Lord Mandelson, the business secretary, said he sympathised with the concerns of demonstrators planning to disrupt the London summit. “There is understandable frustration and some anger. The global economic systems has stalled and what we have got to do is get it started.”

George Osborne, the shadow chancellor, yesterday warned Brown against further tax cuts in the budget. “When it comes to your plans for a second fiscal stimulus, I say this Gordon Brown: enough is enough,” he said in a speech. “We will not let you play roulette with the public finances yet again.”

UK officials have not given up on the idea there could be agreement on a fresh boost for the world economy later in the year. “It is likely that there will be another heads of government meeting probably in Asia in the autumn,” said an official.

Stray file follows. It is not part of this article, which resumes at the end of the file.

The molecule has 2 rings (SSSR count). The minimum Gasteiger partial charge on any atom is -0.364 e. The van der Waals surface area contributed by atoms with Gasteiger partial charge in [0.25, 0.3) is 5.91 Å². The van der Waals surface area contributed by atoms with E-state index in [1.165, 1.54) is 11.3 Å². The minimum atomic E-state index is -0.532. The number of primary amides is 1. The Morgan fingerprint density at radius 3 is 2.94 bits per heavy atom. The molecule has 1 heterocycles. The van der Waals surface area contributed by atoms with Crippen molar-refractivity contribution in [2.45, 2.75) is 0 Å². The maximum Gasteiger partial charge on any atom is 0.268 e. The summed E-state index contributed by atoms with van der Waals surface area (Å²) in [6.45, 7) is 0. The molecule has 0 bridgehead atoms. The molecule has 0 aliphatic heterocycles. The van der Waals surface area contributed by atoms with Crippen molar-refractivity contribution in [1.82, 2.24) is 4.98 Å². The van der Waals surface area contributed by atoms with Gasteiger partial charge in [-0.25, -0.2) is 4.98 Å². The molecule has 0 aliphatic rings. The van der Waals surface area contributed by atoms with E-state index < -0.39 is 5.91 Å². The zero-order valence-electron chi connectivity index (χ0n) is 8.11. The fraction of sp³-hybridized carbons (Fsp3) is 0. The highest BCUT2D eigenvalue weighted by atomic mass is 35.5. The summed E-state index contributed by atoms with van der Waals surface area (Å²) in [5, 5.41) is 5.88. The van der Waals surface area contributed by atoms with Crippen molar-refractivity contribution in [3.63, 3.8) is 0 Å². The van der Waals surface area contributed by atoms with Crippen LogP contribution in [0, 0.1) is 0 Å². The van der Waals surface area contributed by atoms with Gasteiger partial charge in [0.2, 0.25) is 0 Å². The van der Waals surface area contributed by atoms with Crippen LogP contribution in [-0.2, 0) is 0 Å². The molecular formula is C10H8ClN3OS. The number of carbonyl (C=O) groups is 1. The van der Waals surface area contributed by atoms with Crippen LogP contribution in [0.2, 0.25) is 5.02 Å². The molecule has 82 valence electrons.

“This will be the forum where the next round of stimulus will be discussed.”

Brown still hopes to establish the IMF as an informal referee for international tax cuts. The plan is that the Washington-based body could advise on the timing of any future cuts.

Merkel’s criticism drew an angry response from Labour MPs. Denis MacShane, the former Europe minister, said: “Who does Mrs Merkel think is going to buy Mercedes and BMWs if she . . . says putting demand into the economy is a bad thing?” Another Labour MP said: “One has to ask who had something to gain from the leak of the communiqué. This feels like a dirty trick.”

There are growing fears that protests at the summit venue, the ExCeL centre in London’s Docklands could be marred by violence. Scotland Yard will be deploying specialist officers trained to use 50,000-volt Taser stun guns.